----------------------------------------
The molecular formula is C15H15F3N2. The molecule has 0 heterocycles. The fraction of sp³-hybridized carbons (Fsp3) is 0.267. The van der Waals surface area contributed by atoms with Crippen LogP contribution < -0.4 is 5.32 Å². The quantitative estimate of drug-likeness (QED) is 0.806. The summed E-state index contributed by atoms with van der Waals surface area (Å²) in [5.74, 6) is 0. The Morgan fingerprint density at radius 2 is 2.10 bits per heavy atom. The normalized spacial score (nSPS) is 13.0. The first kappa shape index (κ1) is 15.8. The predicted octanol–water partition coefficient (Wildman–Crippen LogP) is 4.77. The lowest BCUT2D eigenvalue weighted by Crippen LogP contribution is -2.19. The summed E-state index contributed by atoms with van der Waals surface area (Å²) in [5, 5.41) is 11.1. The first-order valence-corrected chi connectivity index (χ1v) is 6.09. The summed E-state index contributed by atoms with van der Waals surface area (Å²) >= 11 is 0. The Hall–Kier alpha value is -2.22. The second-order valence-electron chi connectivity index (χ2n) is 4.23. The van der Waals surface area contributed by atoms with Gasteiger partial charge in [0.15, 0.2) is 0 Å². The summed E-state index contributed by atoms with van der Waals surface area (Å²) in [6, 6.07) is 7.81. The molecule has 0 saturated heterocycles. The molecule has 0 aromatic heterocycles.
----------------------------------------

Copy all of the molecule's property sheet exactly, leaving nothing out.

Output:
The molecular formula is C15H15F3N2. The molecule has 0 heterocycles. The fraction of sp³-hybridized carbons (Fsp3) is 0.267. The van der Waals surface area contributed by atoms with Crippen LogP contribution < -0.4 is 5.32 Å². The quantitative estimate of drug-likeness (QED) is 0.806. The summed E-state index contributed by atoms with van der Waals surface area (Å²) in [5.74, 6) is 0. The Morgan fingerprint density at radius 2 is 2.10 bits per heavy atom. The normalized spacial score (nSPS) is 13.0. The first kappa shape index (κ1) is 15.8. The predicted octanol–water partition coefficient (Wildman–Crippen LogP) is 4.77. The lowest BCUT2D eigenvalue weighted by Crippen LogP contribution is -2.19. The summed E-state index contributed by atoms with van der Waals surface area (Å²) in [5, 5.41) is 11.1. The first-order valence-corrected chi connectivity index (χ1v) is 6.09. The summed E-state index contributed by atoms with van der Waals surface area (Å²) >= 11 is 0. The Hall–Kier alpha value is -2.22. The second-order valence-electron chi connectivity index (χ2n) is 4.23. The van der Waals surface area contributed by atoms with Gasteiger partial charge in [0.15, 0.2) is 0 Å². The summed E-state index contributed by atoms with van der Waals surface area (Å²) in [6, 6.07) is 7.81. The molecule has 0 saturated heterocycles. The molecule has 0 aromatic heterocycles.